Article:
DANCECleveland was founded in 1956 with a mission to bring to bring the passion and verve of modern and contemporary dance into the hearts and minds of the people of Northeast Ohio.Today, as one of only a handful of stand-alone-dance-only presenters in the United States, DANCECleveland continues to curate a dance series that brings world-renowned dance companies to the region for performances, master classes, educational residencies and lectures. DANCECleveland presents Vertigo Dance Company (Jerusalem, Israel) on Saturday, March 9 2019 at 7:30pm at the Ohio Theatre in Cleveland.

NCCAkron has programmed a symposium of events considering Dance as Cultural Diplomat (March 6-10, 2019) in Northeast Ohio to coincide with Vertigo's performance.


by Deborah Friedes Galili</ em>

As I prepared to fly from Tel Aviv to Akron, I joked that I was traveling 5944 miles to immerse myself in a dance scene whose major performance center lies fifteen minutes from my apartment. I walk that short distance to the Suzanne Dellal Centre almost daily, but for a few days in March, I traded proximity for perspective as NCCAkron’s Dancing Lab explored the dynamic relationship between Israeli and American dance.

Although I have been a keen observer of Israeli contemporary dance since relocating to Tel Aviv in 2007, I soon realized that situating this form in an American context would present me with a wealth of unfamiliar experiences. Watching Vertigo Dance Company perform in Cleveland, I was struck by the contrast between the Ohio Theatre’s ornate design and the spare, modern aesthetic of most Israeli performance spaces. When the crowd expressed their enthusiasm at the end of Noa Wertheim’s One. One & One, it was with cries of “bravo” instead of the unified, rhythmic clapping that reverberates through Suzanne Dellal during curtain calls. In Tel Aviv, I often arrive to Gaga/people classes already warm from walking to the studio, but in Akron, the workout led by James Graham offered a reprieve from a freezing winter day.

These experiences, as well as additional public events and private sessions with the Dancing Lab cohort, sparked a broad array of questions about how the American and Israeli dance scenes compare, contrast, and interact with each other. Traversing the distance between Israel and the U.S. myself, I recognized that my sense of cultural norms has shifted, and I emerged from my travels with a greater curiosity about the imprints – both subtle and more pronounced – created over decades of exchange among choreographers, dancers, and audiences.


by Hannah Kosstrin, Department of Dance, The Ohio State University

How are our bodies part of cultural diplomacy?

As I watched Ariel Freedman teach an excerpt of Roy Assaf’s dance Girls & Boys on March 10, I thought about how dance practices pass from body to body. We gathered for the NCCAkron Dance Lab around questions regarding Israeli choreographers’ imprints on American dance practices. Freedman brought the dancers through the phrase on the balls of their feet as if in sharply inclined high heels, alternately slicing their arms downward, hiking up their knees, or following an invisible balloon with expectant shoulders and tiny-tight fists, accompanied by vocal punctuations expressing a range of emotions. I watched as this movement, which she made with Assaf in Tel Aviv, was now in these dancers’ bodies in the American Midwest. One way that choreographies make their way into American physical culture is through residencies like this, wherein dancers learn pieces of choreography from those working in the Israeli contemporary dance scene. These personal interactions in dance classes become part of international exchange.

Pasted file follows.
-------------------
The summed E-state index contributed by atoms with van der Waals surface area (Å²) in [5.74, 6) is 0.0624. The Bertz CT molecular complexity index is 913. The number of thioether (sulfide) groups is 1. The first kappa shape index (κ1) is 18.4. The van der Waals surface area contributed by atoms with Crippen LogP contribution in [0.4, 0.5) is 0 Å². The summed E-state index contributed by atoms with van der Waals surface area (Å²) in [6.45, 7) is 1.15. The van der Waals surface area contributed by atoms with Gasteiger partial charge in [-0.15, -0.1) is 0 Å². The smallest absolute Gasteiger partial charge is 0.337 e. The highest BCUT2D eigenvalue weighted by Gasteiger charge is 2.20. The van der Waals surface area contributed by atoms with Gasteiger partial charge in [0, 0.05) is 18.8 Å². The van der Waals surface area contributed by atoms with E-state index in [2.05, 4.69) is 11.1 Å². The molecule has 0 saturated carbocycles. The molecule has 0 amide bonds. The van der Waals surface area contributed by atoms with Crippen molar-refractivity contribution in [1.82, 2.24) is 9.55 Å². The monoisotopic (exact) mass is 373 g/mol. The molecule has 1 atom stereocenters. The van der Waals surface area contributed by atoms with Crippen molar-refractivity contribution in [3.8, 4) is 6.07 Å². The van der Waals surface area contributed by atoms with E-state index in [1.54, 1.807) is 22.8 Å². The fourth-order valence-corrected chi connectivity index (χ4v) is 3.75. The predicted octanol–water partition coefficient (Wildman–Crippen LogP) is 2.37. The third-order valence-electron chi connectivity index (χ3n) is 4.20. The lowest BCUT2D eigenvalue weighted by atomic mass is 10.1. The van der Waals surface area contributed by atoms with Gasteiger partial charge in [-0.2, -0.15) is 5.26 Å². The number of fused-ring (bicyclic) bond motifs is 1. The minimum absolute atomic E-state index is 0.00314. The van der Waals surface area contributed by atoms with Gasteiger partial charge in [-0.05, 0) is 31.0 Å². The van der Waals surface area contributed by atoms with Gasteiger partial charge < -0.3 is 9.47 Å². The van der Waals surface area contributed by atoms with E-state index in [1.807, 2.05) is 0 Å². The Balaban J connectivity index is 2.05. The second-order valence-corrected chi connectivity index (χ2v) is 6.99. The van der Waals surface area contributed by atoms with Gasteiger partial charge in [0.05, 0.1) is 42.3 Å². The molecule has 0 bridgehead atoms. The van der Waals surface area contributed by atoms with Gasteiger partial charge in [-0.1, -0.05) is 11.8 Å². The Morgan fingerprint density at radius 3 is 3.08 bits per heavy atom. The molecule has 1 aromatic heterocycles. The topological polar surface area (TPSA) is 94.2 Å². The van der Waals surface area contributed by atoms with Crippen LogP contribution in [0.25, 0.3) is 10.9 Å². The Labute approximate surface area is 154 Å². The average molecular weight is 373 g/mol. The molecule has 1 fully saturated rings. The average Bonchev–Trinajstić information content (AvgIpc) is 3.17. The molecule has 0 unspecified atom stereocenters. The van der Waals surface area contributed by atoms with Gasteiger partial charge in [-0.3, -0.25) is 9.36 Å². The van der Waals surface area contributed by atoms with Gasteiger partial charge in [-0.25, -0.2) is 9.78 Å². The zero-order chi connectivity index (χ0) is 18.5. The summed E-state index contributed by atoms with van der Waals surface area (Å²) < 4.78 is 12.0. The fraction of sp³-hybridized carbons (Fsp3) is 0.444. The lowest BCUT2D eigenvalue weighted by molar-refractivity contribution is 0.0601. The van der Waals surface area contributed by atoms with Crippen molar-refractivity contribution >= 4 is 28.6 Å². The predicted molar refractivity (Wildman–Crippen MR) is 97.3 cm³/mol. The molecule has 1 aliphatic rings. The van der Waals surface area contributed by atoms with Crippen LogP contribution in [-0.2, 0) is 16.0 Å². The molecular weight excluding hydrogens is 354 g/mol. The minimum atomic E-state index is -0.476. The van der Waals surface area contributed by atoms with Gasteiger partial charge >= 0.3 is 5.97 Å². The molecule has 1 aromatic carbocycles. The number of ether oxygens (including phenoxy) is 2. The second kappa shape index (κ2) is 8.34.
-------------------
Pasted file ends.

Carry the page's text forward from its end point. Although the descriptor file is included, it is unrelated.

Another way that Israeli dance practices travel is in the work of American artists who train in Israeli dance and then incorporate elements of those practices into their own work. For San Francisco-based choreographer James Graham, movement research embedded in the practice of Gaga is the bedrock of his movement generation, exploration, and training. In his class that day, I became intrigued with his instructions to the participants to trace small petals on parts of their partner’s bodies as a way to wake up different areas of the skin that we miss in our daily practices. As the dancers kept all those points active and moved with their full bodies, the result looked like moments in a Gaga class when practitioners investigate a spectrum of motion from different kinds of layered imagery. For Graham, Gaga has brought him to find ways to move that he has never moved before. He employs that concept in his choreography and teaching.

These events reminded me that movement practices have kinesthetic residue, which contains different kinds of movement imprints and cultural values that travel inside movements even as new dancers perform them in new contexts. I bring the following questions forward as I reflect on the weekend: What are nationalist implications for how movement forms travel and change, if nationalist agendas or aesthetics can be imprinted in dance and movement practices? And, how do dancers and movement practitioners negotiate these elements within their physicalities?

This post was influenced by conversations with Christy Bolingbroke, Ariel Freedman, Deborah Friedes Galili, and James Graham during the Dance Lab and by the following sources: Dancers as Diplomats: American Choreography in Cultural Exchange by Clare Croft, “American Traditions in Dance and Its Study” by Thomas DeFrantz, Honest Bodies: Revolutionary Modernism in the Dances of Anna Sokolow by Hannah Kosstrin, and Choreographing Copyright: Race, Gender, and Intellectual Property Rights in American Dance by Anthea Kraut.